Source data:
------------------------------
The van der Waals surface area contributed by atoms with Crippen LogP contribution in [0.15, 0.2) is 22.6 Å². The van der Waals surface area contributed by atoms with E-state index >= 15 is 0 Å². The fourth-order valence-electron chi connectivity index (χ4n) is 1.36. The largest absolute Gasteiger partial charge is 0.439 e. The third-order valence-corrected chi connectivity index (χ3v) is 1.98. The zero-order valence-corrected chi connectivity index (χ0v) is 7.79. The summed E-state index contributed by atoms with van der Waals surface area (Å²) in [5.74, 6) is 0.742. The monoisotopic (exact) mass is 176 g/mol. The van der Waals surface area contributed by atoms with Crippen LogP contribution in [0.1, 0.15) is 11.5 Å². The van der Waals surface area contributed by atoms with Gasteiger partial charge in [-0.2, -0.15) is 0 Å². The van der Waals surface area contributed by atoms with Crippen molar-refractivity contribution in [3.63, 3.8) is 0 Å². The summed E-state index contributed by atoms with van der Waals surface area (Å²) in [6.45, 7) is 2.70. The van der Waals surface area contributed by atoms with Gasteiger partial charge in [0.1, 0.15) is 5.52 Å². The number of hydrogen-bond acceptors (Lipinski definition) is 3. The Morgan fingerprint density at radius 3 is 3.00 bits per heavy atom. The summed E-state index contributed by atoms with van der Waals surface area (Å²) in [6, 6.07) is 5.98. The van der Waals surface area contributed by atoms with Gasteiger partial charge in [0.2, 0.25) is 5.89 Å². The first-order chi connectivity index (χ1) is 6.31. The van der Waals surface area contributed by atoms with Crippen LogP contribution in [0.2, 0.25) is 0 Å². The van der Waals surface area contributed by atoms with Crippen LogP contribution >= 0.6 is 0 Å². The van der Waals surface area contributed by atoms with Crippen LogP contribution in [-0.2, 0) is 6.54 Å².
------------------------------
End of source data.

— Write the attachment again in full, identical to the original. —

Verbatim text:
The van der Waals surface area contributed by atoms with Crippen LogP contribution in [0.15, 0.2) is 22.6 Å². The van der Waals surface area contributed by atoms with E-state index >= 15 is 0 Å². The fourth-order valence-electron chi connectivity index (χ4n) is 1.36. The largest absolute Gasteiger partial charge is 0.439 e. The third-order valence-corrected chi connectivity index (χ3v) is 1.98. The zero-order valence-corrected chi connectivity index (χ0v) is 7.79. The summed E-state index contributed by atoms with van der Waals surface area (Å²) in [5.74, 6) is 0.742. The monoisotopic (exact) mass is 176 g/mol. The van der Waals surface area contributed by atoms with Crippen LogP contribution in [0.1, 0.15) is 11.5 Å². The van der Waals surface area contributed by atoms with Gasteiger partial charge in [-0.2, -0.15) is 0 Å². The van der Waals surface area contributed by atoms with Crippen molar-refractivity contribution in [3.63, 3.8) is 0 Å². The summed E-state index contributed by atoms with van der Waals surface area (Å²) in [6.45, 7) is 2.70. The van der Waals surface area contributed by atoms with Gasteiger partial charge in [0.1, 0.15) is 5.52 Å². The number of hydrogen-bond acceptors (Lipinski definition) is 3. The Morgan fingerprint density at radius 3 is 3.00 bits per heavy atom. The summed E-state index contributed by atoms with van der Waals surface area (Å²) in [6, 6.07) is 5.98. The van der Waals surface area contributed by atoms with Gasteiger partial charge in [0.2, 0.25) is 5.89 Å². The first-order chi connectivity index (χ1) is 6.31. The van der Waals surface area contributed by atoms with Crippen LogP contribution in [0.2, 0.25) is 0 Å². The van der Waals surface area contributed by atoms with Crippen LogP contribution >= 0.6 is 0 Å². The van der Waals surface area contributed by atoms with Crippen LogP contribution in [-0.2, 0) is 6.54 Å².